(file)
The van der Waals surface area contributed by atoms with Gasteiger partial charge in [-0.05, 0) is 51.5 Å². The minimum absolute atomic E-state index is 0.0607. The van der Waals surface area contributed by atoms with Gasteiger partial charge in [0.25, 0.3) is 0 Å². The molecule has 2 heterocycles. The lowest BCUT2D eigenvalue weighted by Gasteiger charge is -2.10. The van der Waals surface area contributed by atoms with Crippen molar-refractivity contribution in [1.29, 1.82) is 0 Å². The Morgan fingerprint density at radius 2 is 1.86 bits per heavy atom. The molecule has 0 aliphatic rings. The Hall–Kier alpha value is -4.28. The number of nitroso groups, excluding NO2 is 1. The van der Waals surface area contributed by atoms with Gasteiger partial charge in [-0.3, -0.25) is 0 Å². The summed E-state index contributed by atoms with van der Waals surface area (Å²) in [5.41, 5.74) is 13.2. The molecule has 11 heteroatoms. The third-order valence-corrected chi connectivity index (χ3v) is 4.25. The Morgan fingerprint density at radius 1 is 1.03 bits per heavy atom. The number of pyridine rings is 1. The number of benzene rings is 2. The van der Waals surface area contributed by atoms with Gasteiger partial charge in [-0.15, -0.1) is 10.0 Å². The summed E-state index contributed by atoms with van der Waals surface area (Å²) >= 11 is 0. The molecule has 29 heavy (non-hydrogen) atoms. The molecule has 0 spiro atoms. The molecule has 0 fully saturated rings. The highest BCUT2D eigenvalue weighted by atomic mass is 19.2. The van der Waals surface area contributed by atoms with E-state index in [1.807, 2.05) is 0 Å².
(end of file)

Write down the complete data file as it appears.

The van der Waals surface area contributed by atoms with Gasteiger partial charge in [-0.05, 0) is 51.5 Å². The minimum absolute atomic E-state index is 0.0607. The van der Waals surface area contributed by atoms with Gasteiger partial charge in [0.25, 0.3) is 0 Å². The molecule has 2 heterocycles. The lowest BCUT2D eigenvalue weighted by Gasteiger charge is -2.10. The van der Waals surface area contributed by atoms with Crippen molar-refractivity contribution in [1.29, 1.82) is 0 Å². The Morgan fingerprint density at radius 2 is 1.86 bits per heavy atom. The molecule has 0 aliphatic rings. The Hall–Kier alpha value is -4.28. The number of nitroso groups, excluding NO2 is 1. The van der Waals surface area contributed by atoms with Gasteiger partial charge in [-0.3, -0.25) is 0 Å². The summed E-state index contributed by atoms with van der Waals surface area (Å²) in [5.41, 5.74) is 13.2. The molecule has 11 heteroatoms. The third-order valence-corrected chi connectivity index (χ3v) is 4.25. The Morgan fingerprint density at radius 1 is 1.03 bits per heavy atom. The number of pyridine rings is 1. The number of benzene rings is 2. The van der Waals surface area contributed by atoms with Gasteiger partial charge in [-0.15, -0.1) is 10.0 Å². The summed E-state index contributed by atoms with van der Waals surface area (Å²) >= 11 is 0. The molecule has 29 heavy (non-hydrogen) atoms. The molecule has 0 spiro atoms. The molecule has 0 fully saturated rings. The highest BCUT2D eigenvalue weighted by atomic mass is 19.2. The van der Waals surface area contributed by atoms with E-state index in [1.807, 2.05) is 0 Å².